WASHINGTON – A new race to the moon is under way, and the United States is lagging behind a swarm of foreign competitors.

A European spaceship, Smart-1, is due to enter lunar orbit Monday night. Four other moon missions – two Japanese, one Chinese and one Indian – are planned for launch in the next three years.

But the next American spaceship to visit the moon won’t go up until 2008 at the earliest. That trip would be the first step toward President Bush’s ambitious call to send humans to Mars a generation from now, but even the moon-shot depends on approval from a skeptical Congress.

The six lunar ventures planned for this decade are all unmanned orbiters. None would attempt to land robots or humans on the moon’s surface, but they would study it from afar with scientific instruments.

Bush’s plan wouldn’t return flesh-and-blood earthlings to the moon’ surface until at least 2015. That would be 43 years after the last Apollo astronaut came home from the moon.

Moon enthusiasts deplore the delay. “It’s an embarrassment,” said Alan Binder, a planetary scientist and founder of the Lunar Research Institute in Tucson, Ariz. “We’ve wasted almost four decades. … It’s heart-breaking.”

Now Mars is the glamour target, but scientists think there’s still much to be learned from exploring the moon with robots or humans.

The upcoming missions, if they succeed, would provide much greater detail about the moon’s structure, gravity and magnetism. Their sponsors hope to identify potentially valuable resources that could support a permanent moon base and a way station for voyages throughout the solar system.

“The more people are doing things in space, the better for everybody,” said Paul Spudis, a planetary scientist at the Johns Hopkins University Applied Physics Laboratory in Laurel, Md. “The data these missions collect could be of value to us and other nations. It’s win-win for everybody.”

Here’s a quick look at the foreign moon missions:

• Smart-1, a project of the European Space Agency, was launched in September 2003. It’s taking 14 months to reach the moon – the U.S. Apollo missions took four days – because it’s using an experimental propulsion system, called an ion drive, which starts very slowly and gradually accelerates to a high speed. It requires little fuel and is being tested for use in extremely long missions in outer space.

Smart-1 is a square box, measuring about 3 feet on a side and weighing about 800 pounds. Inside are three toaster-sized instruments to study the chemical makeup of the moon in X-rays, infrared light and ordinary light.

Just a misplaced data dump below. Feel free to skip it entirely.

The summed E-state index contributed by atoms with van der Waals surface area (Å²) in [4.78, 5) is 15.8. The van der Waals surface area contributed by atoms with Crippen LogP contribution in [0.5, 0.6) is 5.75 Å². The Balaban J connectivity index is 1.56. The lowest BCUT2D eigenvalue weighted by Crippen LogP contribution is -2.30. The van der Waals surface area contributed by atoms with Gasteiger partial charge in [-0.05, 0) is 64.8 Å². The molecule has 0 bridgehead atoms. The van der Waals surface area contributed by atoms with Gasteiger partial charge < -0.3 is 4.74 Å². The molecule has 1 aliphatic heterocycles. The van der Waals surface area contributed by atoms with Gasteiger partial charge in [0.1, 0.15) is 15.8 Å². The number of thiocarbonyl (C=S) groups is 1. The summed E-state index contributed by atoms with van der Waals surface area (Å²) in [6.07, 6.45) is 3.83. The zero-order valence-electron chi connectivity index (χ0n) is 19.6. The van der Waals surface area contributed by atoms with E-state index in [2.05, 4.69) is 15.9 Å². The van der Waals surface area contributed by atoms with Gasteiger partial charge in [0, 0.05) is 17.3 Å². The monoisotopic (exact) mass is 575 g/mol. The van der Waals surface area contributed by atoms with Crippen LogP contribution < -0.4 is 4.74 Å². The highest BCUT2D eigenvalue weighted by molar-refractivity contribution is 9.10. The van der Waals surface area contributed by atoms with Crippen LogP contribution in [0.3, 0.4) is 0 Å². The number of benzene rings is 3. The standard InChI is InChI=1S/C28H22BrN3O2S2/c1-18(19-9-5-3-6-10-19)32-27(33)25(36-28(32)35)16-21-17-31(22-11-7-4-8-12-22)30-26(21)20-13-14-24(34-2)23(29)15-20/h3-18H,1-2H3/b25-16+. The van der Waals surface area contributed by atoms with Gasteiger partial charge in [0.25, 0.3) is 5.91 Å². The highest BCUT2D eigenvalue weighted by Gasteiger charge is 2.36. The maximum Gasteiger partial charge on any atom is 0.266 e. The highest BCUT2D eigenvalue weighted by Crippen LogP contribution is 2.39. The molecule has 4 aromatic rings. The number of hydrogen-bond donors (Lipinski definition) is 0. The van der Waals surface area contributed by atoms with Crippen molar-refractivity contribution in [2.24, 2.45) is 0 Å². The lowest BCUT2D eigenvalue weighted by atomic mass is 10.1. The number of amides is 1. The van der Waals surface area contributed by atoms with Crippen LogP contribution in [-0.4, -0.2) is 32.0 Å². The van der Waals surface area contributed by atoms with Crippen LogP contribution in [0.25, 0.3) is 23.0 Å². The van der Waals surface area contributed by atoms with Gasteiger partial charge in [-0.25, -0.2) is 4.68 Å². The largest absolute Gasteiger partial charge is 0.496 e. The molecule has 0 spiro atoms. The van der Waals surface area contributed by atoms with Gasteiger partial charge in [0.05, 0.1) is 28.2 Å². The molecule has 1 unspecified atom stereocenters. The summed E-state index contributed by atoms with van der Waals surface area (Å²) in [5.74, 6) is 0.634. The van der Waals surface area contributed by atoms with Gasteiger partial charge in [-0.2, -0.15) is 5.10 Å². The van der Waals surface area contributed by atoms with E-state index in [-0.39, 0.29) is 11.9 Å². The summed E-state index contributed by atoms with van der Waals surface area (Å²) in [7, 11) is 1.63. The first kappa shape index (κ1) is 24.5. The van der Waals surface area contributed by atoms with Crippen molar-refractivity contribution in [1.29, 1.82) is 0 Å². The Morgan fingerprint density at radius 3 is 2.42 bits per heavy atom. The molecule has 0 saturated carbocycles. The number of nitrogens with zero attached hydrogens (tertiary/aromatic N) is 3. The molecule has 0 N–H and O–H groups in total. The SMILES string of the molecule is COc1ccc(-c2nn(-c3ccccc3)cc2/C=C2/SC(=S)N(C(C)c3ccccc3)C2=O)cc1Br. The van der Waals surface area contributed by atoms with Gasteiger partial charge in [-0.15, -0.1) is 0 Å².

• Japan plans two lunar visitors but has been having trouble getting them off the ground. The first, a 1,200-pound orbiter called Lunar-A, originally was scheduled to take off in 1999, but has been delayed repeatedly by problems with the launch rocket. It’s now slated to go up sometime next year.

After settling into a 1,200-mile-high orbit, the spaceship will fire two missile-like penetrators that will drill 1 or 2 yards deep into the lunar surface, one on the side facing Earth, one on the back side. The penetrators will relay data on possible moonquakes and the nature of the moon’s core.

In 2006, Japan hopes to launch a more ambitious, 4,400-pound package of three satellites called Selene, the Greek name for the moon. The main orbiter will carry 13 scientific instruments to study the origin and evolution of the moon. It will spin off two smaller satellites, one to relay signals from behind the moon and the other to measure the moon’s wobble as it circles the Earth.

• The Indian Space Research Organization plans to launch Chandrayaan-1, Hindi for “moon voyage,” in September 2007. The 1,200-pound orbiter is to circle the moon, 60 miles above the surface, for at least two years.

• China, which launched its first man into Earth orbit in October 2003, plans to send up a lunar orbiter in 2007. It’s named Chang-e, after a Chinese story about a fairy that flew to the moon.

The Chinese space agency announced last summer that it will attempt a robotic soft landing on the moon in 2010 and a manned landing by 2020. The European Project Aurora has a goal of a manned landing on Mars by 2033, about the time the United States might be doing the same.

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